October 2009

Antiplasmodial and antileishmanial activities of phylloseptin-1, an antimicrobial peptide from the skin secretion of Phyllomedusa azurea (Amphibia).

Exp Parasitol 2009 Sep 19;123(1):11-6. Epub 2009 May 19.

Laboratório de Imunologia Celular, Area de Patologia, Faculdade de Medicina, Universidade de Brasília, 70910-900 Brasília, DF, Brazil.

The development of drug resistance by infectious agents represents a major hindrance for controlling parasitic diseases and has stimulated the search for new compounds. We have previously shown that phylloseptin-1 (PS-1), a cationic peptide from the skin secretion of Phyllomedusa azurea, exhibited potent antimicrobial activity. Now we evaluate the effect of PS-1 on Leishmania amazonensis and Plasmodium falciparum. Concentrations as low as 0.5 microg/mL of PS-1 exhibited antileishmanial activity comparable to that of antimoniate of N-metilglucamine, while the antiplasmodial effect of PS-1 was evident at the concentration of 16 microg/mL, and reached an activity comparable to that of artesunate, at the concentration of 64 microg/mL. The high antiparasitic activity of PS-1, together with the unrelatedness of its chemical structure to any present antimicrobial drug, which prevents the development of cross-resistance, together with its non-toxicity to mammalian cells make this peptide a promising candidate for the treatment of malaria and leishmaniasis.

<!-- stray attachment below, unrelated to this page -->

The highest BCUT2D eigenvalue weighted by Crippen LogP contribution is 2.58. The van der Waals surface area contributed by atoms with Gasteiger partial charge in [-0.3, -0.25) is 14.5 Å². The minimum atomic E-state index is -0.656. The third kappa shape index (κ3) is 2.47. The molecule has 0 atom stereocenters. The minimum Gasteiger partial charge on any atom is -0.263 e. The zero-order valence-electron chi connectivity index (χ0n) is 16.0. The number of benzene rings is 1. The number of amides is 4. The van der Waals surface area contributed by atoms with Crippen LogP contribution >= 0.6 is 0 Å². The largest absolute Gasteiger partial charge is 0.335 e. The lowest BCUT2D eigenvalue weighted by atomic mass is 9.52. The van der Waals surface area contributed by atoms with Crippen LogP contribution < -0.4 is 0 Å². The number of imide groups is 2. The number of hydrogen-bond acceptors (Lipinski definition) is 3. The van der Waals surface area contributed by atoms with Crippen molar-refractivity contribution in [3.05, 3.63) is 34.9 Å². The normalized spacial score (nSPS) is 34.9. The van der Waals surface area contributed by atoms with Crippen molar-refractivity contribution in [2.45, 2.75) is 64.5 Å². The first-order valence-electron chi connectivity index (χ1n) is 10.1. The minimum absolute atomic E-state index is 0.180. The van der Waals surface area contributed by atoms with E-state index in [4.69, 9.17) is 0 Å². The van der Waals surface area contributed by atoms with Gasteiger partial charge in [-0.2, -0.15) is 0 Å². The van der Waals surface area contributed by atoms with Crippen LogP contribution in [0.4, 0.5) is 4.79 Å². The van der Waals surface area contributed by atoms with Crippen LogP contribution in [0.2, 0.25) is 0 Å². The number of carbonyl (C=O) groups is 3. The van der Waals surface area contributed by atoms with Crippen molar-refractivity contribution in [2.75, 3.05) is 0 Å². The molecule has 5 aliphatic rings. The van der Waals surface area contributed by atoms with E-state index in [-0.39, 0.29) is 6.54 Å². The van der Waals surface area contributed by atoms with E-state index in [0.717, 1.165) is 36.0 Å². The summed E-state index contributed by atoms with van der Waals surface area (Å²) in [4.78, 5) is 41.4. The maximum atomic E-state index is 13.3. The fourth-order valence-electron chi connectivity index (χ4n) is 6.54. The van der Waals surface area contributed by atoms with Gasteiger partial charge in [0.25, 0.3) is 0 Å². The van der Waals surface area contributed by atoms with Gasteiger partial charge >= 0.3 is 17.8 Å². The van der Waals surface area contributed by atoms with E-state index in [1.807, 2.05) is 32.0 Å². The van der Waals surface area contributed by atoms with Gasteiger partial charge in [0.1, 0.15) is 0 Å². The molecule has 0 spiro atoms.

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http://dx.doi.org/10.1016/j.exppara.2009.05.002DOI Listing
September 2009

Post-secretory events alter the peptide content of the skin secretion of Hypsiboas raniceps.